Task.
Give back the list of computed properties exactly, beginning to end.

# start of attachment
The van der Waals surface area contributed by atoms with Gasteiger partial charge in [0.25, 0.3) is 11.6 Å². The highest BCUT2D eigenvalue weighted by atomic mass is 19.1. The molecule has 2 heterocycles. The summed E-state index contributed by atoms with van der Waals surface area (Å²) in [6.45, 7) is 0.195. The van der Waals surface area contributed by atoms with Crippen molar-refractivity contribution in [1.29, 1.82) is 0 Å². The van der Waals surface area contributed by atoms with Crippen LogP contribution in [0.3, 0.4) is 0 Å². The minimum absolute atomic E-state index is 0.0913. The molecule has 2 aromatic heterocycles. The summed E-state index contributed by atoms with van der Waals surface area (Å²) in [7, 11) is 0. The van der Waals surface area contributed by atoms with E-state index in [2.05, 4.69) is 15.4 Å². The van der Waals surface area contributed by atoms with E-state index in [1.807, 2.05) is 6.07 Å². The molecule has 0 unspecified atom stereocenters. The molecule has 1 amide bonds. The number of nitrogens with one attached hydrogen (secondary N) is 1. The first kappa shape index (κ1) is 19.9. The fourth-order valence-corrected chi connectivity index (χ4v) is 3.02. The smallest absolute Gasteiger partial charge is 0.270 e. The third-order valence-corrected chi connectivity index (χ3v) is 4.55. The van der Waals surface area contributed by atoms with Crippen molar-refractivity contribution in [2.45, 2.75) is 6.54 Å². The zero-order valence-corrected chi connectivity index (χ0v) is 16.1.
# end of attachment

The van der Waals surface area contributed by atoms with Gasteiger partial charge in [0.25, 0.3) is 11.6 Å². The highest BCUT2D eigenvalue weighted by atomic mass is 19.1. The molecule has 2 heterocycles. The summed E-state index contributed by atoms with van der Waals surface area (Å²) in [6.45, 7) is 0.195. The van der Waals surface area contributed by atoms with Crippen molar-refractivity contribution in [1.29, 1.82) is 0 Å². The van der Waals surface area contributed by atoms with Crippen LogP contribution in [0.3, 0.4) is 0 Å². The minimum absolute atomic E-state index is 0.0913. The molecule has 2 aromatic heterocycles. The summed E-state index contributed by atoms with van der Waals surface area (Å²) in [7, 11) is 0. The van der Waals surface area contributed by atoms with E-state index in [2.05, 4.69) is 15.4 Å². The van der Waals surface area contributed by atoms with E-state index in [1.807, 2.05) is 6.07 Å². The molecule has 0 unspecified atom stereocenters. The molecule has 1 amide bonds. The number of nitrogens with one attached hydrogen (secondary N) is 1. The first kappa shape index (κ1) is 19.9. The fourth-order valence-corrected chi connectivity index (χ4v) is 3.02. The smallest absolute Gasteiger partial charge is 0.270 e. The third-order valence-corrected chi connectivity index (χ3v) is 4.55. The van der Waals surface area contributed by atoms with Crippen molar-refractivity contribution in [2.45, 2.75) is 6.54 Å². The zero-order valence-corrected chi connectivity index (χ0v) is 16.1.